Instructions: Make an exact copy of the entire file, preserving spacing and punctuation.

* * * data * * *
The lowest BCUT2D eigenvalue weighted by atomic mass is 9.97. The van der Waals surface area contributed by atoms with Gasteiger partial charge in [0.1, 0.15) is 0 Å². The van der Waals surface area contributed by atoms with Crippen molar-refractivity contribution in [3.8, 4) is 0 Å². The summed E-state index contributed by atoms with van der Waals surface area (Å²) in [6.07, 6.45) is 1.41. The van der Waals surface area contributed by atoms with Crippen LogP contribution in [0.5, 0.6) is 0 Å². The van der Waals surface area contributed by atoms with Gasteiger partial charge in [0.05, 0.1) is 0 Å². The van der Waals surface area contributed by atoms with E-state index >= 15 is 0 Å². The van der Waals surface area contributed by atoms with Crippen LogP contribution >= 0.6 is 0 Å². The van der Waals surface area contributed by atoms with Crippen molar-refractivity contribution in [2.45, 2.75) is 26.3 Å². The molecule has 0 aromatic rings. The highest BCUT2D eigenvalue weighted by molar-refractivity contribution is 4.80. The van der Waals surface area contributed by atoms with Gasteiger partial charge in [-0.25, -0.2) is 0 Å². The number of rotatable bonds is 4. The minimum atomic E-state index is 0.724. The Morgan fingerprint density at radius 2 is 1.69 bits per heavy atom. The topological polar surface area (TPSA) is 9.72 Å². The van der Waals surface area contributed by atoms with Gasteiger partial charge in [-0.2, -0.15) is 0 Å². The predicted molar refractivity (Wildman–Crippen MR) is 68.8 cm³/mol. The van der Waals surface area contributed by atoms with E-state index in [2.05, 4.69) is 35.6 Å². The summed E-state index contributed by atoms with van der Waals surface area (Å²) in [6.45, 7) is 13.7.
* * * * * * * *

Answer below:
The lowest BCUT2D eigenvalue weighted by atomic mass is 9.97. The van der Waals surface area contributed by atoms with Gasteiger partial charge in [0.1, 0.15) is 0 Å². The van der Waals surface area contributed by atoms with Crippen molar-refractivity contribution in [3.8, 4) is 0 Å². The summed E-state index contributed by atoms with van der Waals surface area (Å²) in [6.07, 6.45) is 1.41. The van der Waals surface area contributed by atoms with Crippen LogP contribution in [0.5, 0.6) is 0 Å². The van der Waals surface area contributed by atoms with Gasteiger partial charge in [0.05, 0.1) is 0 Å². The van der Waals surface area contributed by atoms with E-state index >= 15 is 0 Å². The van der Waals surface area contributed by atoms with Crippen LogP contribution >= 0.6 is 0 Å². The van der Waals surface area contributed by atoms with Crippen molar-refractivity contribution in [2.45, 2.75) is 26.3 Å². The molecule has 0 aromatic rings. The highest BCUT2D eigenvalue weighted by molar-refractivity contribution is 4.80. The van der Waals surface area contributed by atoms with Gasteiger partial charge in [-0.25, -0.2) is 0 Å². The number of rotatable bonds is 4. The minimum atomic E-state index is 0.724. The Morgan fingerprint density at radius 2 is 1.69 bits per heavy atom. The topological polar surface area (TPSA) is 9.72 Å². The van der Waals surface area contributed by atoms with Gasteiger partial charge in [-0.2, -0.15) is 0 Å². The predicted molar refractivity (Wildman–Crippen MR) is 68.8 cm³/mol. The van der Waals surface area contributed by atoms with E-state index in [2.05, 4.69) is 35.6 Å². The summed E-state index contributed by atoms with van der Waals surface area (Å²) in [6.45, 7) is 13.7.